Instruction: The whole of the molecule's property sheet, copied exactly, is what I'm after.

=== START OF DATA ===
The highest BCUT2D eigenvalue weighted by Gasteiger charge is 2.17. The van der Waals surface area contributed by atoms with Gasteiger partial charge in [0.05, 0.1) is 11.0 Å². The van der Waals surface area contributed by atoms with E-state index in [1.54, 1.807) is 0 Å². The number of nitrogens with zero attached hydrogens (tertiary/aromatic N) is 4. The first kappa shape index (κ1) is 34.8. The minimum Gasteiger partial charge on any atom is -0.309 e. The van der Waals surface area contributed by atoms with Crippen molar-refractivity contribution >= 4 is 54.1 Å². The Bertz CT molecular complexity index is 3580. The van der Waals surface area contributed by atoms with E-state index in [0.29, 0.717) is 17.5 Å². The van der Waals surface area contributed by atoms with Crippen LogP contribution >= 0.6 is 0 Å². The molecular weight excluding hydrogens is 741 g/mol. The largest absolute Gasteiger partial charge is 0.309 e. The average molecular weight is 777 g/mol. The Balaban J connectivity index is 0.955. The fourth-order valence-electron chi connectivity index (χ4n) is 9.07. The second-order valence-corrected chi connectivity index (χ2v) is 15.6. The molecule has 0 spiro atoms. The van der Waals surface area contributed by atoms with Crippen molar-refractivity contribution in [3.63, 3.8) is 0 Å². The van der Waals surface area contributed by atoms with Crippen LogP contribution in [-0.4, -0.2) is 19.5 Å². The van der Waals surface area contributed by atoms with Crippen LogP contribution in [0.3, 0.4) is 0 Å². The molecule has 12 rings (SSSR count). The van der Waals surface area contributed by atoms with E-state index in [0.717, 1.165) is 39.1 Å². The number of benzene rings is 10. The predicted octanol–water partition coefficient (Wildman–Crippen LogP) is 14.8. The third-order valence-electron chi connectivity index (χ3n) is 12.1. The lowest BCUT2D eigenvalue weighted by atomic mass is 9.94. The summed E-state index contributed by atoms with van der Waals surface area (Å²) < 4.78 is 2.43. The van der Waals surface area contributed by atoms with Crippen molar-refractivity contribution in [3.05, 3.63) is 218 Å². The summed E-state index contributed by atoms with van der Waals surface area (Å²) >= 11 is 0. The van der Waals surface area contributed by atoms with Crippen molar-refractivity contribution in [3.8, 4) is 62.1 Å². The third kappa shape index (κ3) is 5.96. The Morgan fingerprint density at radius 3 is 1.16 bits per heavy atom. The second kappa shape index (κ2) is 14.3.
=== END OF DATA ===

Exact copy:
The highest BCUT2D eigenvalue weighted by Gasteiger charge is 2.17. The van der Waals surface area contributed by atoms with Gasteiger partial charge in [0.05, 0.1) is 11.0 Å². The van der Waals surface area contributed by atoms with E-state index in [1.54, 1.807) is 0 Å². The number of nitrogens with zero attached hydrogens (tertiary/aromatic N) is 4. The first kappa shape index (κ1) is 34.8. The minimum Gasteiger partial charge on any atom is -0.309 e. The van der Waals surface area contributed by atoms with Crippen molar-refractivity contribution >= 4 is 54.1 Å². The Bertz CT molecular complexity index is 3580. The van der Waals surface area contributed by atoms with E-state index in [0.29, 0.717) is 17.5 Å². The van der Waals surface area contributed by atoms with Crippen LogP contribution >= 0.6 is 0 Å². The molecular weight excluding hydrogens is 741 g/mol. The largest absolute Gasteiger partial charge is 0.309 e. The average molecular weight is 777 g/mol. The Balaban J connectivity index is 0.955. The fourth-order valence-electron chi connectivity index (χ4n) is 9.07. The second-order valence-corrected chi connectivity index (χ2v) is 15.6. The molecule has 0 spiro atoms. The van der Waals surface area contributed by atoms with Crippen molar-refractivity contribution in [3.63, 3.8) is 0 Å². The van der Waals surface area contributed by atoms with Crippen LogP contribution in [-0.4, -0.2) is 19.5 Å². The van der Waals surface area contributed by atoms with Crippen LogP contribution in [0.3, 0.4) is 0 Å². The molecule has 12 rings (SSSR count). The van der Waals surface area contributed by atoms with E-state index in [0.717, 1.165) is 39.1 Å². The number of benzene rings is 10. The predicted octanol–water partition coefficient (Wildman–Crippen LogP) is 14.8. The third-order valence-electron chi connectivity index (χ3n) is 12.1. The lowest BCUT2D eigenvalue weighted by atomic mass is 9.94. The summed E-state index contributed by atoms with van der Waals surface area (Å²) < 4.78 is 2.43. The van der Waals surface area contributed by atoms with Crippen molar-refractivity contribution in [3.05, 3.63) is 218 Å². The summed E-state index contributed by atoms with van der Waals surface area (Å²) >= 11 is 0. The van der Waals surface area contributed by atoms with Crippen molar-refractivity contribution in [3.8, 4) is 62.1 Å². The third kappa shape index (κ3) is 5.96. The Morgan fingerprint density at radius 3 is 1.16 bits per heavy atom. The second kappa shape index (κ2) is 14.3.